When I started my career, the shotgun was a ubiquitous part of every patrol car. At first, it was carried in the most convenient space available — right along the dash between the driver and passenger seats. When the shotgun was constantly in an officer’s line of sight, it was regularly and routinely deployed. Later, the location was changed to the front of the cage, slightly behind the driver and passenger seats, but it was still highly visible and used frequently.
As time went on, the widespread use of patrol rifles displaced most shotguns to the scrap pile of history. Don’t get me wrong, I’ve been a longtime advocate of rifles for every patrol officer. Unfortunately, many instructors didn’t think officers needed two long gun options, and the shotgun was on the way out. At first, many shotguns were painted bright orange and relegated to less-lethal duties. This worked for a while, but the introduction of more effective less-lethal options spelled the end of the shotgun in law enforcement. Or did it?
Years ago, many departments had minimum size standards. When every officer was six feet tall, and most officers didn’t wear body armor, department-issued shotguns fit most everyone. But those height restrictions soon faded, and more officers began wearing body armor. It didn’t take long for officers and instructors to lose interest in training and deploying the shotgun. This wasn’t because the shotgun was suddenly less effective. In fact, newer technology had made the shotgun more effective. However, shorter officers with shorter arms, wearing body armor and maybe a jacket, resulted in shotguns that no longer fit the officers who were expected to utilize them.
Rather than make equipment changes, so the equipment fit the officers, most departments forced officers to train with gear that didn’t fit. When you take a 12-gauge shotgun loaded with full power buckshot or slugs that are too long for the user, the shotgun turns into a medieval torture device that constantly beats up the shooter.
The single biggest hurdle to training and getting the shotgun into the field is recoil. Until we repeal Newton’s third law of motion, the shotgun is going to generate significantly more recoil than a 5.56mm chambered patrol rifle. The effects of recoil are exacerbated by poor fit. We must keep in mind that a tactical shotgun for law enforcement use is a much different animal than your traditional bird-hunting shotgun. The longer stock and length of pull on a traditional bird-hunting shotgun helps a hunter smoothly track a flying bird or clay pigeon while using relatively soft-shooting birdshot shells. When the tactical shotgun is too long, it makes it impossible to get a solid cheek weld or shoulder mount. When using full power buckshot or slugs, the butt of the shotgun slams into the shooter, and the stock smacks the shooter in the face. No one is comfortable shooting under these conditions.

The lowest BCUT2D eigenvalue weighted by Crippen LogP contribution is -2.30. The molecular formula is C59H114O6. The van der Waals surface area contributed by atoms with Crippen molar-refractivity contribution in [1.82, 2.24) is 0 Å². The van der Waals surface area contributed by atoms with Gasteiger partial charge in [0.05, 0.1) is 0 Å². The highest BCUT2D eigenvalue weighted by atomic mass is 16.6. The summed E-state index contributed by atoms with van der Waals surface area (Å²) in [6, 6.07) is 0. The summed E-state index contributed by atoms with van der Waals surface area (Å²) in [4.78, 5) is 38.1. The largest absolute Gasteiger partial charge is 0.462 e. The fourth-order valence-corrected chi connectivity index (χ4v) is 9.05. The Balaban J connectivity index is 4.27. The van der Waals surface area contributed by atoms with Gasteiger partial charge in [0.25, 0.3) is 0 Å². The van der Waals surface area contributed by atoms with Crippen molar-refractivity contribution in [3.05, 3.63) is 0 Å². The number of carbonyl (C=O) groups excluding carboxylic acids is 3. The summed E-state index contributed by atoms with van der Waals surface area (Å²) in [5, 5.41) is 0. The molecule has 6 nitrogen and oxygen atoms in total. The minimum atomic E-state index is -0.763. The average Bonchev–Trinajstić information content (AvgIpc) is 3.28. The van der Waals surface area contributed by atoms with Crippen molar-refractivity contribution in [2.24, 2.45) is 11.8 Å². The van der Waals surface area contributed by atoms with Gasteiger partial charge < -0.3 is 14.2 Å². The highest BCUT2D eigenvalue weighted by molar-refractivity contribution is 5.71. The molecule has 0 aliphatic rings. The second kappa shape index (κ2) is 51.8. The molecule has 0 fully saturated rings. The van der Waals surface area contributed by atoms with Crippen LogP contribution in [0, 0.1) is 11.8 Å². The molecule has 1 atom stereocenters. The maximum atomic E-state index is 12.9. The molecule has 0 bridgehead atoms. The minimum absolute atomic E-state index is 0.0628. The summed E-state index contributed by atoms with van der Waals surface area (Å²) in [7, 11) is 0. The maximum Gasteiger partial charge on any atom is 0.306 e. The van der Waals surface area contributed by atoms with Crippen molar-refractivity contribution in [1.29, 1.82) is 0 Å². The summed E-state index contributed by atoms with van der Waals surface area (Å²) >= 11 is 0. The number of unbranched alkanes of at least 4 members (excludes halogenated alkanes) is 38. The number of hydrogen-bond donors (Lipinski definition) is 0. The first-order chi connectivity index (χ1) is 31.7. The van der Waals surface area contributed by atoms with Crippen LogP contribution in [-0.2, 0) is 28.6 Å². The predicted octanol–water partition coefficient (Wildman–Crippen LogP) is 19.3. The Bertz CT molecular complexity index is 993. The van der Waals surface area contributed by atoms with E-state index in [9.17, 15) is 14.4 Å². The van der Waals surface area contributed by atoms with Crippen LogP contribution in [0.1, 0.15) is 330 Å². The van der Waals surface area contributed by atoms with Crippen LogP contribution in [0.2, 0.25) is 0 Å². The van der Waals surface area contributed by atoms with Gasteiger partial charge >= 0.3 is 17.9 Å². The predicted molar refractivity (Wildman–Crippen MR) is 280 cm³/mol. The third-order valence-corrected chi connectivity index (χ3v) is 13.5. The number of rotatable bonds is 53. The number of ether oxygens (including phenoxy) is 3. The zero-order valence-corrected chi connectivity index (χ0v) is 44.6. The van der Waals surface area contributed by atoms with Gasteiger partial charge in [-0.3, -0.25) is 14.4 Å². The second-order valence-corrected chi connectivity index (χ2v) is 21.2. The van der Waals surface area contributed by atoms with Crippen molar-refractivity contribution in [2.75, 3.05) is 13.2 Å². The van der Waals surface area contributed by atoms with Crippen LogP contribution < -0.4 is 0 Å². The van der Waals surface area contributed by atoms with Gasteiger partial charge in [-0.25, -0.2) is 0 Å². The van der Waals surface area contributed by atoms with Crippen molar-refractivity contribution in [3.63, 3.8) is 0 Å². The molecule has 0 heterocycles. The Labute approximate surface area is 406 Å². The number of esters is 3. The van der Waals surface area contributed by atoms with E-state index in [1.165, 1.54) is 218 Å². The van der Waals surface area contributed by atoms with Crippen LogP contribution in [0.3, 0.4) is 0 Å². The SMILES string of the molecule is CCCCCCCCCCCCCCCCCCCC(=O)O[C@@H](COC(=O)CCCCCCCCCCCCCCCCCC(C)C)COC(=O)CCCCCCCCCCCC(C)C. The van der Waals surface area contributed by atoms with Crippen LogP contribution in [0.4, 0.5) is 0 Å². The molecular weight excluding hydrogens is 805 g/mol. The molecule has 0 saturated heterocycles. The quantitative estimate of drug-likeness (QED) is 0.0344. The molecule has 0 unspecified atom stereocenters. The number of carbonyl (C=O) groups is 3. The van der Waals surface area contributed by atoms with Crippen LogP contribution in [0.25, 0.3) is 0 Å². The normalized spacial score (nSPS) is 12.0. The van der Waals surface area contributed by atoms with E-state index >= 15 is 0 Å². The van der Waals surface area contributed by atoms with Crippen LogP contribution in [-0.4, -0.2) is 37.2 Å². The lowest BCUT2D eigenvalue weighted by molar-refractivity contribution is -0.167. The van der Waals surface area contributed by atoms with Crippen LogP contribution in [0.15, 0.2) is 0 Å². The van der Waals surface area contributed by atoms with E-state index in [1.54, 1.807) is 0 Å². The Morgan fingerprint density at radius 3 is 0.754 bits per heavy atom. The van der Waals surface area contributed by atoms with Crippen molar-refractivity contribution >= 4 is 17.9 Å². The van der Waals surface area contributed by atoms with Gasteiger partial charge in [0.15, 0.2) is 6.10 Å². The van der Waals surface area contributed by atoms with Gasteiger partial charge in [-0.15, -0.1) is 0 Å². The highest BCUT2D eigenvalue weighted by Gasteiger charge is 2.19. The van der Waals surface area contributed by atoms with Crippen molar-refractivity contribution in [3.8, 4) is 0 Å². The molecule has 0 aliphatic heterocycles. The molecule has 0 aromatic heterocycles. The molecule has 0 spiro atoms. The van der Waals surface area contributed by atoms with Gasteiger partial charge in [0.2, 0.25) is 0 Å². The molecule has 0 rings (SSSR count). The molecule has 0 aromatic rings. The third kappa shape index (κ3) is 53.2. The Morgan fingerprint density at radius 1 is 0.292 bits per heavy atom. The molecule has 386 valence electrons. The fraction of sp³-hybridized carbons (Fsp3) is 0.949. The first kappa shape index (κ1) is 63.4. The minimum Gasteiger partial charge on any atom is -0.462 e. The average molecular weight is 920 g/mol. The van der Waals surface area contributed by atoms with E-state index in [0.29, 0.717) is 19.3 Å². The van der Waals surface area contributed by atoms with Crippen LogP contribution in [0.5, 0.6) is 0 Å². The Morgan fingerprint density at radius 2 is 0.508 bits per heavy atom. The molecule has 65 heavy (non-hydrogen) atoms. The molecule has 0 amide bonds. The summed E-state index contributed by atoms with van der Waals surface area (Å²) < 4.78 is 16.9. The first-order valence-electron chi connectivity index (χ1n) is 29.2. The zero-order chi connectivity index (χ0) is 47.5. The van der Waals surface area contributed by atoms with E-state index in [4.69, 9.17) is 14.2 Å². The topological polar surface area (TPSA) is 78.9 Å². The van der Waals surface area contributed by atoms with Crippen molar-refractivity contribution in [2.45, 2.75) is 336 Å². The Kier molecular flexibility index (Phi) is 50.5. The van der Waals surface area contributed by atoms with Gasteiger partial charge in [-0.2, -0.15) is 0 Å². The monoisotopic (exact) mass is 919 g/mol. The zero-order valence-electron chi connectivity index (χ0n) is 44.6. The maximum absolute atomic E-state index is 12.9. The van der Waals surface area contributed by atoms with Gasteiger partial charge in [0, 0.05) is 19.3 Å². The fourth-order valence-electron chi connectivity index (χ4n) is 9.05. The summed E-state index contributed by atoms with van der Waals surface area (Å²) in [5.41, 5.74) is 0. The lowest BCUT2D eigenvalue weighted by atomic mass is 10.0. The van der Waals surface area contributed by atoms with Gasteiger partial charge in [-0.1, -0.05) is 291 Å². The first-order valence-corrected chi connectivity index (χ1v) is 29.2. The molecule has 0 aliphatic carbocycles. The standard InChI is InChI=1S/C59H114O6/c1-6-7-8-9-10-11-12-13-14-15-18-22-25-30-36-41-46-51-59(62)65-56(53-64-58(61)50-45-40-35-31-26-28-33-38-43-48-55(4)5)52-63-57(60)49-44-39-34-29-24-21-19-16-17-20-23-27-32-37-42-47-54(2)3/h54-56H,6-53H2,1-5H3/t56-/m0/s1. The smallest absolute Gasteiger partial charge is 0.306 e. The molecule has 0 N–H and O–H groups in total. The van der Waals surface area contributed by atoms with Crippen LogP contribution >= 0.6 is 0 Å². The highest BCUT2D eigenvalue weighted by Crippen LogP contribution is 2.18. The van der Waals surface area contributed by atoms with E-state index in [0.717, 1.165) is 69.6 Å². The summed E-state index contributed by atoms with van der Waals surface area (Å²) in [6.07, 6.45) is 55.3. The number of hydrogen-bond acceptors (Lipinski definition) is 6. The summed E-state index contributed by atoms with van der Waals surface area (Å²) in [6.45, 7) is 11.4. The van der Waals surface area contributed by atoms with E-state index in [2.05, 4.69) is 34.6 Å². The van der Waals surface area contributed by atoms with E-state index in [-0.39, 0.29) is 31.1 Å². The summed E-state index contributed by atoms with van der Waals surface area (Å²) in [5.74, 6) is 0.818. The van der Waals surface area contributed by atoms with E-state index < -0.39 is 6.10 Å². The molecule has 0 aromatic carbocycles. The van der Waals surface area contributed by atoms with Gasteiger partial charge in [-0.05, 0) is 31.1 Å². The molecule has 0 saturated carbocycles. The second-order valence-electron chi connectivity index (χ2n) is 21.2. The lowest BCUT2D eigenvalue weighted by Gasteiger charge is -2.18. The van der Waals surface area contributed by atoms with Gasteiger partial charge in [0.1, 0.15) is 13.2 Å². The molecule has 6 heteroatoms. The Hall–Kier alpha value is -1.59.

There are several solutions to this situation. For years, instructors who understood the need for shotguns and were willing to solve the problem have used youth stock effectively. Youth stocks shorten the length of pull, making the tactical shotgun much more comfortable for shooters of all sizes. Not only do youth stocks make shooting buckshot and slugs more comfortable, they help users of pump-action shotguns fully work the action. Short stroking a pump shotgun is a common user-induced malfunction, and a youth stock can help prevent this problem.
Another solution is the use of a telescoping stock. Most of these are designed similarly to the adjustable stocks found on AR-15 patrol rifles. The appearance and fit of an adjustable stock may help officers become more comfortable with the use of both their patrol rifle and shotgun. In addition to having a similar feel and function, there are several recoil-reducing shotgun stock systems on the market. There were mixed reviews on some of the early recoil-reducing systems, but duty-ready systems are now available and work well, especially on pump shotguns.
Pump or auto